Which antiplatelet agents are used for the treatment of middle cerebral artery (MCA) stroke?

Updated: Aug 09, 2021
  • Author: Daniel I Slater, MD; Chief Editor: Stephen Kishner, MD, MHA  more...
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Medication selection is based on the etiology of the MCA stroke, comorbidities, and past medical history. Commonly used antiplatelet agents include aspirin, dipyridamole/aspirin, and clopidogrel. An increased bleeding risk is common to all of the medications within this class. Of note, prasugrel is contraindicated in patients with a history of stroke [72] and ticagrelor is only approved for use in patients with acute coronary syndrome. [73] While warfarin remains a common oral anticoagulant, newer agents include apixaban, dabigatran, and rivaroxaban.

Table 1. Hematologic Agents Mechanisms of Action and Considerations (Open Table in a new window)


Mechanism of Action




Inhibits cyclo-oxygenase

May also be used to treat mild to moderate pain and headaches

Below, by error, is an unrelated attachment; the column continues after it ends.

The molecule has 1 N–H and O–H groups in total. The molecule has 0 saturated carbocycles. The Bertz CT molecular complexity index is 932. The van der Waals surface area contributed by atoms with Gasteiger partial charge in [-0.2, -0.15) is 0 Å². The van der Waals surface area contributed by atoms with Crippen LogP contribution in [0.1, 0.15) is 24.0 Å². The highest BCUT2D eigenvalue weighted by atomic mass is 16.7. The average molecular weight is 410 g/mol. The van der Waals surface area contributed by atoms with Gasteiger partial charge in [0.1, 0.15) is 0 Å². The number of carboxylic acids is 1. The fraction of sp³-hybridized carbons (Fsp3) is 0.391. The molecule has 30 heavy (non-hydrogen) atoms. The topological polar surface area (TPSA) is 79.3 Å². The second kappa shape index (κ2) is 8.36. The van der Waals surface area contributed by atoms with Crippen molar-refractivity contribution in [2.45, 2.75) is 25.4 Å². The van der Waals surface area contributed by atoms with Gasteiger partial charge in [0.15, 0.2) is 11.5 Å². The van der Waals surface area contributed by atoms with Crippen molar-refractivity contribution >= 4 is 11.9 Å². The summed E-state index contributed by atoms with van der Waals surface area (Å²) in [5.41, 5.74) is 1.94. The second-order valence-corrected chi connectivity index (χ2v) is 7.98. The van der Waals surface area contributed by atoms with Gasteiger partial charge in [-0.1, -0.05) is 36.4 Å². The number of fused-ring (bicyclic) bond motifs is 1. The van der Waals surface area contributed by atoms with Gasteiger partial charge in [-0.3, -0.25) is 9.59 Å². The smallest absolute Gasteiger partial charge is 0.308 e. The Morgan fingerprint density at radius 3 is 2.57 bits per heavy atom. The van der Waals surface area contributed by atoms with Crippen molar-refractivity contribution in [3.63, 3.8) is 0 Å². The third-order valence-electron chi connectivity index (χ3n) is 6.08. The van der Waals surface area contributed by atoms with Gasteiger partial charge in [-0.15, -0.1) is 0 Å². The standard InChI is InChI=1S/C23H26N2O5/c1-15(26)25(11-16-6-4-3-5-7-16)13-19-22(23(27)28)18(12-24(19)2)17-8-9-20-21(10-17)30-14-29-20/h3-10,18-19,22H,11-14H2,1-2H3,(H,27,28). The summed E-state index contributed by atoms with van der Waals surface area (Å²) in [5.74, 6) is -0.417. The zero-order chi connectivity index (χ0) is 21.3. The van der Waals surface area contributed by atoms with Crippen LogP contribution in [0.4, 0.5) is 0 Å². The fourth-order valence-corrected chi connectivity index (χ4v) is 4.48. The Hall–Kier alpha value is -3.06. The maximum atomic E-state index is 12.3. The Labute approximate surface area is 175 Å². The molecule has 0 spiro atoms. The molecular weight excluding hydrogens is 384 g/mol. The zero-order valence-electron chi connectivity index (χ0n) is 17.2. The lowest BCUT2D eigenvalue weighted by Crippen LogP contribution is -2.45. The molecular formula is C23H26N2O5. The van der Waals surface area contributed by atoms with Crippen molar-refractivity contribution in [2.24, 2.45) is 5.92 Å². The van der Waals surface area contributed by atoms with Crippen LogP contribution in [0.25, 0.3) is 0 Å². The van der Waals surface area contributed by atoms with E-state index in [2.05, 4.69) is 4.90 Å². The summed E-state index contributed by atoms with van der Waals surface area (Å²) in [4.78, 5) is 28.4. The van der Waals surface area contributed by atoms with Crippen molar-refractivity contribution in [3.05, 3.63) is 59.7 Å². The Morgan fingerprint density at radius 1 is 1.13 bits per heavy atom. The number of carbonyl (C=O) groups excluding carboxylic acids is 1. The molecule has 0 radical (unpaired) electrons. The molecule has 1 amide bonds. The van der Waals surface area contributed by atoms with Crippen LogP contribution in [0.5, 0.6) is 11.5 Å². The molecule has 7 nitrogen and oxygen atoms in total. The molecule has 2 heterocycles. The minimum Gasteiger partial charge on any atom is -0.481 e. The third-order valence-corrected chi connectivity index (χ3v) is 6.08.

Inhibits platelet adenosine uptake and cyclo-oxygenase [74]

Twice daily dosing

Headaches are a common adverse effect, which may limit tolerability of therapy [75]


Blocks platelet adenosine diphosphate (ADP) P2Y12 receptor [76]

Avoidance of omeprazole and esomeprazole with clopidogrel was recommended in the 2009 FDA release warning about reduced efficacy [77]



Direct factor Xa inhibitor [78]

Not recommended for use in patients with CrCl < 15 mL/min or severe liver impairment


Direct thrombin inhibitor [79]

Dosage adjustment needed for CrCl 50 mL/min or less


Direct factor Xa inhibitor [80]

Dosage adjustment needed for CrCl 50 mL/min or less

Underweight patients have a slightly increased level/response [80]


Inhibits formation of vitamin-K dependent clotting factors [81]

Dosing based on international normalized ratio

Multiple food and drug interactions [81]

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